Though Lubahn handled most of the bass on Waiting for the Sun, two other ringers added to the sessions. Onetime Kingsmen member Kerry Magness played on “The Unknown Solider” while jazz band leader and sideman Leroy Vinnegar (Chet Baker, Sonny Rollins, Van Morrison) performed acoustic bass on the atmospheric “Spanish Caravan.” Lubahn played bass on three tracks for The Soft Parade; he mostly ceded his position as bassist for hire to a session player with one of the most storied resumes in rock and jazz.

The inimitable Harvey Brooks was hired by Rothchild to bring a new angle to the Doors’ sound on The Soft Parade. He ended up laying the groundwork for six tracks, including the propulsive hit “Touch Me.” Brooks has been on quite a winning streak before working with the Doors. In 1965, he had been tapped by Al Kooper to join the sessions for Bob Dylan‘s Highway 61 Revisited, then joined Dylan, Kooper, Robbie Robertson and Levon Helm for some of Dylan’s “electric” shows that year. His association with Kooper also led to his involvement in the legendary Super Session album, also featuring Mike Bloomfield and Stephen Stills. Brooks even got a writing credit for The Soft Parade‘s side-two closer, “Harvey’s Tune.”

Whether Rothchild’s new sonic blueprint or Morrison’s lack of interest were to blame for The Soft Parade‘s ho-hum reception, Brooks was not invited back for future contributions. No matter, he soon teamed up with Mama Cass (“Dream a Little Dream of Me”), John Sebastian and then Miles Davis (for the fusion masterpiece Bitches Brew). He has remained an in-demand session player for his entire career.

In the same Facebook post mentioned above, Densmore notes that the band “changed bass players for Morrison Hotel because it was a different feel. Harvey Brooks is a great bass player (I can’t get enough of the live Dylan stuff). I would play with him again in a New York minute! ”

With 1970’s Morrison Hotel, the Doors returned to a harder-edged sound and, appropriately, reeled in some rock and blues-oriented bass players to play on the record. Ray Neopolitan, who spent time as a member of Joe Cocker‘s band, handled the bass lines for eight of the LP’s songs. Meanwhile, blues guitarist Lonnie Mack (an extraordinarily influential artist in his own right) slummed on bass for two tracks, aiding the blustery drive of “Roadhouse Blues” and the deep groove of “Maggie M’Gill.” Mack is also no stranger to first-rate collaboration, having worked with Stevie Ray Vaughan and James Brown, among others.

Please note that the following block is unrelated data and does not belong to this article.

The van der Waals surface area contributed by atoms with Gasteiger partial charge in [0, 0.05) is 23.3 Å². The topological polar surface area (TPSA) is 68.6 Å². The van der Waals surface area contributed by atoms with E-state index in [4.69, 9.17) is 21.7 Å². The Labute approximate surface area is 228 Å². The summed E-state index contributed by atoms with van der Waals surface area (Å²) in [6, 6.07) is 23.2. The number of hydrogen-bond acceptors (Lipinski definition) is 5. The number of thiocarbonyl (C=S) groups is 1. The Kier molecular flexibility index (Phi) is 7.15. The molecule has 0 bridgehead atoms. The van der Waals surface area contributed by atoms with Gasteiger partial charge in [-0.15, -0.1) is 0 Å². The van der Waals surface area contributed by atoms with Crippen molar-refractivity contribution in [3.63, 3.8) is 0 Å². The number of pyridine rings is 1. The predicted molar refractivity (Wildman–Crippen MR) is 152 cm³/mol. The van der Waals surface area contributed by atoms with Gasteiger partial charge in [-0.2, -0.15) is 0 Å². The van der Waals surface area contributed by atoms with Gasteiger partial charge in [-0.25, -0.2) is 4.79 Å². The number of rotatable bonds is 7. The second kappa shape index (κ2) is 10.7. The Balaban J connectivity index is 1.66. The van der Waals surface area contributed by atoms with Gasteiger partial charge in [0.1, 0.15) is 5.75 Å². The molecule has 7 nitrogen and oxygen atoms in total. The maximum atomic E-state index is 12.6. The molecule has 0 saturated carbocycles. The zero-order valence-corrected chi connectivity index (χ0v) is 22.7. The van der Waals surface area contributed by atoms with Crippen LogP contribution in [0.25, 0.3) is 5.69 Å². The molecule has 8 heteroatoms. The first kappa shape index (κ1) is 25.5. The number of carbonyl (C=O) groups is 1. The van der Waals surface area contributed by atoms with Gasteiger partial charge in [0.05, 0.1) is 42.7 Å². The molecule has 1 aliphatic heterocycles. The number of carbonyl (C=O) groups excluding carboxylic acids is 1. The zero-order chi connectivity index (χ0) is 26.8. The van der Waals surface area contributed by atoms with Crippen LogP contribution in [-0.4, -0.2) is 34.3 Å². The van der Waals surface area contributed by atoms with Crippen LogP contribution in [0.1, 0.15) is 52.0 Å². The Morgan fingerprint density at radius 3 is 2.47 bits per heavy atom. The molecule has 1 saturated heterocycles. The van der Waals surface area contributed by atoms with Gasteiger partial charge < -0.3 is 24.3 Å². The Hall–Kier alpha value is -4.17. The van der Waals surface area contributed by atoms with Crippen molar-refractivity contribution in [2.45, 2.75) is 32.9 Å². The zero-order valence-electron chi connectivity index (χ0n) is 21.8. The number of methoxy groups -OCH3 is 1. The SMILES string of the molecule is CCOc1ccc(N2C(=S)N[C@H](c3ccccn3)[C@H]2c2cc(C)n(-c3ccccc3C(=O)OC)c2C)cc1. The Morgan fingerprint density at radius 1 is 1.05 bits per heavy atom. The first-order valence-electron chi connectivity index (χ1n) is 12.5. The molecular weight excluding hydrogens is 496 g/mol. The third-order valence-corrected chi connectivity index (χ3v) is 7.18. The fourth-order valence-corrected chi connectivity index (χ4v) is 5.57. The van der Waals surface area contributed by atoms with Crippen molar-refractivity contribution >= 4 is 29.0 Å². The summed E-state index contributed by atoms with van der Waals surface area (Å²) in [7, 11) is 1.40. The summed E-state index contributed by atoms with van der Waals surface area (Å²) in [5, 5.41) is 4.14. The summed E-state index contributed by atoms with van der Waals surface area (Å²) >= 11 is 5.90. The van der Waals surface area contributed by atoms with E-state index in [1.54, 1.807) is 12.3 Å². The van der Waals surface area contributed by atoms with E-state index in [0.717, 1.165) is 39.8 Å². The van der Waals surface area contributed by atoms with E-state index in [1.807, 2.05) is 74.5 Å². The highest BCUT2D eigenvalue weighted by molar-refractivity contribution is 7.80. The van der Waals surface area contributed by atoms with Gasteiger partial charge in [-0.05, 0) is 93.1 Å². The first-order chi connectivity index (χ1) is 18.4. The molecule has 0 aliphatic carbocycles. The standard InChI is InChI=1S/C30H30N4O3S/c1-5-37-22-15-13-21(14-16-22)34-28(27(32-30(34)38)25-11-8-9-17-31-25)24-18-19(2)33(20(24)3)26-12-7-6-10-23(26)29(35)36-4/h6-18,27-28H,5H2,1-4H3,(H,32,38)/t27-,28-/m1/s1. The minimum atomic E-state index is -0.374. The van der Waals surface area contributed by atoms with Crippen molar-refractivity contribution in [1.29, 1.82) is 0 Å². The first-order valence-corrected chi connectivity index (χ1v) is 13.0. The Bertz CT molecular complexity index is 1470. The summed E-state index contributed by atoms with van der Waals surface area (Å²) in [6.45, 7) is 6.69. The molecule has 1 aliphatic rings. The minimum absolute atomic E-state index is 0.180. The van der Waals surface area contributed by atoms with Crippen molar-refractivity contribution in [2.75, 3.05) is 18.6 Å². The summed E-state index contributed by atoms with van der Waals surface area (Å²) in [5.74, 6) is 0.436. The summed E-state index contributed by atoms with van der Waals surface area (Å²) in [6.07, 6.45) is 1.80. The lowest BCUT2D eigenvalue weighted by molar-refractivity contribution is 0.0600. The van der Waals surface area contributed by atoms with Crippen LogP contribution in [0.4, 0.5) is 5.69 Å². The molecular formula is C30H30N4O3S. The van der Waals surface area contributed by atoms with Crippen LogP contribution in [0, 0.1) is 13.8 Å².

Listen to the Doors’ ‘Maggie M’Gill’

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The Doors continued to move in a blues-rock direction for the next album (and final outing with Morrison). Alienated by the “cocktail music” sound of “Love Her Madly,” producer Rothchild parted ways with the band and was replaced by Bruce Botnick, who had engineered previous Doors recordings. Once again, a new bassist was brought in to strengthen the band’s sound.

This time out, the duties fell to L.A. studio man Jerry Scheff, who had not only played on records by Diamond, the Association and the Everly Brothers, but had recently joined Presley’s famed TCB Band (Elvis’ “Vegas band”). During Presley’s year-long hiatus from touring, Scheff spent six weeks at the Doors’ Workshop, playing on every one of L.A. Woman‘s tracks. Jerry delivered everything from the walking bass line to “Love Her Madly” to the undulating low end of “Riders on the Storm.”

According to a 2009 interview with Scheff, the sessions went so well that the other members approached him about joining the Doors as a full-time member. But those plans changed when Morrison died within three months of the April 1971 release of L.A. Woman. Scheff would play (on and off) with the TCB Band until Presley’s 1977 death and has continued to record with all manner of artists, including another Elvis (Costello), Dylan, Roy Orbison and Richard Thompson.

When the Doors’ remaining members decided to soldier on without Morrison, Scheff continued to play a role, recording parts for three tracks of 1971’s Other Voices and almost all of the bass tracks for the 1978 “reunion” record, An American Prayer (which featured posthumous vocals from Morrison).

Numerous other bassists contributed to the non-Morrison albums, Other Voices and Full Circle: Wolfgang Melz (Marc-Almond Band), Willie Ruff (Dizzy Gillespie, Miles Davis and Leonard Cohen), Chris Ethridge (Flying Burrito Brothers, Gram Parsons, Linda Ronstadt), Charles Larkey (Myddle Class, Carole King) and Leland Sklar (James Taylor, Jackson Browne, Phil Collins). Los Angeles session player Jack Conrad might have been the most conspicuous of the bunch, playing on a fair amount of each album and joining Densmore, Krieger and Manzarek on tour.

In addition to An American Prayer, the remaining members of the Doors reunited on a couple of occasions, each time with different bassists. Super producer and session player Don Was handled bass duties for the Doors’ 1993 induction into the Rock and Roll Hall of Fame (which featured Pearl Jam‘s Eddie Vedder on vocals). Later, Angelo Barbera — who had been playing bass in the Robby Krieger Band — joined the group for VH1’s Storytellers, aided by a revolving door of guest singers. Barbera also played in Manzarek-Krieger (initially called the Doors of the 21st Century), before being replaced in 2004 by Phil Chen, who stayed with the group until Manzarek’s 2013 death.

In the end, it’s true that the Doors didn’t have a bass player. They had about 20 of them.